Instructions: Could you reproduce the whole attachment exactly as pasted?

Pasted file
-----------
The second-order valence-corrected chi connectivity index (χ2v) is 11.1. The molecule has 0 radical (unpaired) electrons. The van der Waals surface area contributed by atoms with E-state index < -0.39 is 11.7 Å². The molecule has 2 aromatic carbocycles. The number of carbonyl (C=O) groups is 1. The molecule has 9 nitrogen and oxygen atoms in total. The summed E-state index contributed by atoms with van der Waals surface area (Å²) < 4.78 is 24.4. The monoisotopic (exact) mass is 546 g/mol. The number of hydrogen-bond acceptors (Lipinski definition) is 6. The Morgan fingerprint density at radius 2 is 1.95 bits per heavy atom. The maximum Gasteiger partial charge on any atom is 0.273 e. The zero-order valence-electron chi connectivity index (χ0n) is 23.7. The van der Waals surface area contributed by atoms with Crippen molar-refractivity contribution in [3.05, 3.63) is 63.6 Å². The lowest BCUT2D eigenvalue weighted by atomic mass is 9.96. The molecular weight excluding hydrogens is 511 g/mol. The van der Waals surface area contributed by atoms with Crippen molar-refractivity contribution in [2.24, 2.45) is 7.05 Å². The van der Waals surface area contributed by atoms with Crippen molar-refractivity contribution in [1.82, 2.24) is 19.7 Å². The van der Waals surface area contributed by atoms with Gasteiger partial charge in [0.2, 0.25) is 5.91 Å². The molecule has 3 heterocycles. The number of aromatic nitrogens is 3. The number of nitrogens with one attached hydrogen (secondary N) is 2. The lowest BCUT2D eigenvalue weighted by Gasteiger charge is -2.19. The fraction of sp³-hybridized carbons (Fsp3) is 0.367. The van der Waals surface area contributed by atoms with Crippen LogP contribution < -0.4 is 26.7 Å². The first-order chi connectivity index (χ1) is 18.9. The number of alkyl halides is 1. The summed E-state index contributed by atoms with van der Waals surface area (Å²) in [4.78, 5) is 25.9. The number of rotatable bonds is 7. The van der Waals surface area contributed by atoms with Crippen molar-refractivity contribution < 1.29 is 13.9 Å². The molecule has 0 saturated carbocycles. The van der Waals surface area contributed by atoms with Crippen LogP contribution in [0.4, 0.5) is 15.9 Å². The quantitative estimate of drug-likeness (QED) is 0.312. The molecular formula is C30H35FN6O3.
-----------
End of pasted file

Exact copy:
The second-order valence-corrected chi connectivity index (χ2v) is 11.1. The molecule has 0 radical (unpaired) electrons. The van der Waals surface area contributed by atoms with E-state index < -0.39 is 11.7 Å². The molecule has 2 aromatic carbocycles. The number of carbonyl (C=O) groups is 1. The molecule has 9 nitrogen and oxygen atoms in total. The summed E-state index contributed by atoms with van der Waals surface area (Å²) < 4.78 is 24.4. The monoisotopic (exact) mass is 546 g/mol. The number of hydrogen-bond acceptors (Lipinski definition) is 6. The Morgan fingerprint density at radius 2 is 1.95 bits per heavy atom. The maximum Gasteiger partial charge on any atom is 0.273 e. The zero-order valence-electron chi connectivity index (χ0n) is 23.7. The van der Waals surface area contributed by atoms with Crippen molar-refractivity contribution in [3.05, 3.63) is 63.6 Å². The lowest BCUT2D eigenvalue weighted by atomic mass is 9.96. The molecular weight excluding hydrogens is 511 g/mol. The van der Waals surface area contributed by atoms with Crippen molar-refractivity contribution in [2.24, 2.45) is 7.05 Å². The van der Waals surface area contributed by atoms with Crippen molar-refractivity contribution in [1.82, 2.24) is 19.7 Å². The van der Waals surface area contributed by atoms with Gasteiger partial charge in [0.2, 0.25) is 5.91 Å². The molecule has 3 heterocycles. The number of aromatic nitrogens is 3. The number of nitrogens with one attached hydrogen (secondary N) is 2. The lowest BCUT2D eigenvalue weighted by Gasteiger charge is -2.19. The fraction of sp³-hybridized carbons (Fsp3) is 0.367. The van der Waals surface area contributed by atoms with Crippen LogP contribution < -0.4 is 26.7 Å². The first-order chi connectivity index (χ1) is 18.9. The number of alkyl halides is 1. The summed E-state index contributed by atoms with van der Waals surface area (Å²) in [4.78, 5) is 25.9. The number of rotatable bonds is 7. The van der Waals surface area contributed by atoms with Crippen molar-refractivity contribution < 1.29 is 13.9 Å². The molecule has 0 saturated carbocycles. The van der Waals surface area contributed by atoms with Crippen LogP contribution in [0.4, 0.5) is 15.9 Å². The quantitative estimate of drug-likeness (QED) is 0.312. The molecular formula is C30H35FN6O3.